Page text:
Boulder Student Chris Marhevka Blends Social Work and Culinary Arts

Follow associate degree student Chris Marhevka as shifts his boundless energy from social work to culinary arts on Escoffier’s Boulder campus.

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September 28, 2022 11 min read

If there’s one word that describes Auguste Escoffier School of Culinary Arts student Chris Marhevka, it could be energetic. With a master’s degree and career in social work and mental health on his resumé, he decided to pursue another passion—the culinary arts.

First on the agenda? An Associate of Occupational Studies Degree in Culinary Arts at Escoffier’s Boulder campus.

Find out where Chris funnels his boundless energy, and how he envisions combining sociology and food after he receives his degree!

“I Wanted to Make the Most of My Life”*

Chris already had a meaningful career when he found Escoffier. As a social worker and mental health therapist, he spent his twenties helping individuals and couples to navigate what could be the most difficult times in their lives.

That work took on a whole new slant in 2020, with the COVID-19 pandemic. Chris worked in the emergency room at the reputable Cleveland Clinic during the height of the pandemic—a job that took a toll.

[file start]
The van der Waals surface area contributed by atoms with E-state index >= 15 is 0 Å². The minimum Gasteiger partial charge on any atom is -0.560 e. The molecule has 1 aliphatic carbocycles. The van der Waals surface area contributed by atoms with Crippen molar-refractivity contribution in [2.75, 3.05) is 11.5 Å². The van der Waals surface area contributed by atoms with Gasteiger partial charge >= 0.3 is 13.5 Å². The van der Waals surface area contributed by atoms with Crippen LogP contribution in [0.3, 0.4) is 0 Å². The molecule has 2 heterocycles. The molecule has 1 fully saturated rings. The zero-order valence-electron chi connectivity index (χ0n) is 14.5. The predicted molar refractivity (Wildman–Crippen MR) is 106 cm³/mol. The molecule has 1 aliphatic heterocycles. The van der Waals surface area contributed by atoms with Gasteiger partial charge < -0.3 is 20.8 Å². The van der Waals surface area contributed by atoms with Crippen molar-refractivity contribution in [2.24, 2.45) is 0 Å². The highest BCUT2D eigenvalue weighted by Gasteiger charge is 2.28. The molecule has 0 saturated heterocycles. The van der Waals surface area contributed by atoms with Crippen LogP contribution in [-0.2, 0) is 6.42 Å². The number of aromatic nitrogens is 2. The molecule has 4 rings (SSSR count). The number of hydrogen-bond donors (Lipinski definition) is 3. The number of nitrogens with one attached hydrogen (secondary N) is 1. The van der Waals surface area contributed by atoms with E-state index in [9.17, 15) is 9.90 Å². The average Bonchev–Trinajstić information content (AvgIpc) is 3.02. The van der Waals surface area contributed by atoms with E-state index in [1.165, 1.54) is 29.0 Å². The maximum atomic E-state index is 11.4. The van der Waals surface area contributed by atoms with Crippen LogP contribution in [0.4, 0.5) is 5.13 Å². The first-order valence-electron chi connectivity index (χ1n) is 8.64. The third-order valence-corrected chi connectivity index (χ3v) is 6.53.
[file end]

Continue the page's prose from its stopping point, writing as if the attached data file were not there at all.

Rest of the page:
“I was just feeling burned out,” he says. “I still love social work, but I knew that I needed to switch up my life somehow and bring a little more balance into my life, a little more levity.”*

Chris had always loved cooking. As a kid, he would help his mom with the cooking for the parties she loved to throw. And he was an enthusiastic home chef. Why not go further?

“So I hopped online one day and I did a Google search [and found Escoffier]. I knew I loved Colorado. I had it in the back of my mind that I wanted to move out here eventually, so I thought, ‘Two birds, one stone. I’ll enroll in culinary school [in Boulder].’ I [had a couple of meetings] with the admissions department, and then the next thing I knew, I was applying, finding a place in Boulder, and getting out here!“*

“I wanted to make the most of my life, and I didn’t want any sort of aspirations to go unspoken and unexplored. I figured now is the time to put it into action. So here I am.”*
Chris Marhevka, Escoffier Culinary Arts Student, Boulder

Three escoffier students posing for a photo in a kitchen

Chris with classmates at Escoffier’s Boulder campus

Staying Active in Boulder

Chris isn’t the type to rest on his laurels! He’s got lots to do and he does it.

Usually he starts his day with a workout at the gym. This may even include multi-tasking, pulling up YouTube videos of cooking demos while he’s on the treadmill to pick up tricks of the trade while he exercises.

Next, he sets himself up for success by reviewing the procedures on the day’s class schedule.